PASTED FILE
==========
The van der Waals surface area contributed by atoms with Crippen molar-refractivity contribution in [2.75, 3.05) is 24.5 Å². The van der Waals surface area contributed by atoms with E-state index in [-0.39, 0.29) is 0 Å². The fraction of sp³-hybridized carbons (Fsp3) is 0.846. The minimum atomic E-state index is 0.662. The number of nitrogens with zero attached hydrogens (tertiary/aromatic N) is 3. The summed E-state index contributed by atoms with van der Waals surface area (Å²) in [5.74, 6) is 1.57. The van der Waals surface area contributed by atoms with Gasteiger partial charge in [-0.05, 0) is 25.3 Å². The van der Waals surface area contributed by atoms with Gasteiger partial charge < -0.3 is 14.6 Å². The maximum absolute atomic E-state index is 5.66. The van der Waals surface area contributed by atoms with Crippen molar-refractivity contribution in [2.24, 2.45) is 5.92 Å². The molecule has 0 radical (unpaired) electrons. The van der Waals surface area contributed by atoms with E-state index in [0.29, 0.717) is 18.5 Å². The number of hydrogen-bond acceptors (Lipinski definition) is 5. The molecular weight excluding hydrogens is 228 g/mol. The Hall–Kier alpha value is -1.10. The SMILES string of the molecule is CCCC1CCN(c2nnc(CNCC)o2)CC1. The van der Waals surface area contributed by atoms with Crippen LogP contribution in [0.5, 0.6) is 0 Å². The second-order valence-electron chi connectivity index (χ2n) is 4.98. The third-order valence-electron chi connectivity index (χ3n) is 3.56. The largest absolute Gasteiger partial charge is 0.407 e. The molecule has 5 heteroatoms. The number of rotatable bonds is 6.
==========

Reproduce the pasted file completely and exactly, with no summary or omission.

The van der Waals surface area contributed by atoms with Crippen molar-refractivity contribution in [2.75, 3.05) is 24.5 Å². The van der Waals surface area contributed by atoms with E-state index in [-0.39, 0.29) is 0 Å². The fraction of sp³-hybridized carbons (Fsp3) is 0.846. The minimum atomic E-state index is 0.662. The number of nitrogens with zero attached hydrogens (tertiary/aromatic N) is 3. The summed E-state index contributed by atoms with van der Waals surface area (Å²) in [5.74, 6) is 1.57. The van der Waals surface area contributed by atoms with Gasteiger partial charge in [-0.05, 0) is 25.3 Å². The van der Waals surface area contributed by atoms with Gasteiger partial charge < -0.3 is 14.6 Å². The maximum absolute atomic E-state index is 5.66. The van der Waals surface area contributed by atoms with Crippen molar-refractivity contribution in [2.24, 2.45) is 5.92 Å². The molecule has 0 radical (unpaired) electrons. The van der Waals surface area contributed by atoms with E-state index in [0.29, 0.717) is 18.5 Å². The number of hydrogen-bond acceptors (Lipinski definition) is 5. The molecular weight excluding hydrogens is 228 g/mol. The Hall–Kier alpha value is -1.10. The SMILES string of the molecule is CCCC1CCN(c2nnc(CNCC)o2)CC1. The van der Waals surface area contributed by atoms with Crippen LogP contribution in [0.5, 0.6) is 0 Å². The second-order valence-electron chi connectivity index (χ2n) is 4.98. The third-order valence-electron chi connectivity index (χ3n) is 3.56. The largest absolute Gasteiger partial charge is 0.407 e. The molecule has 5 heteroatoms. The number of rotatable bonds is 6.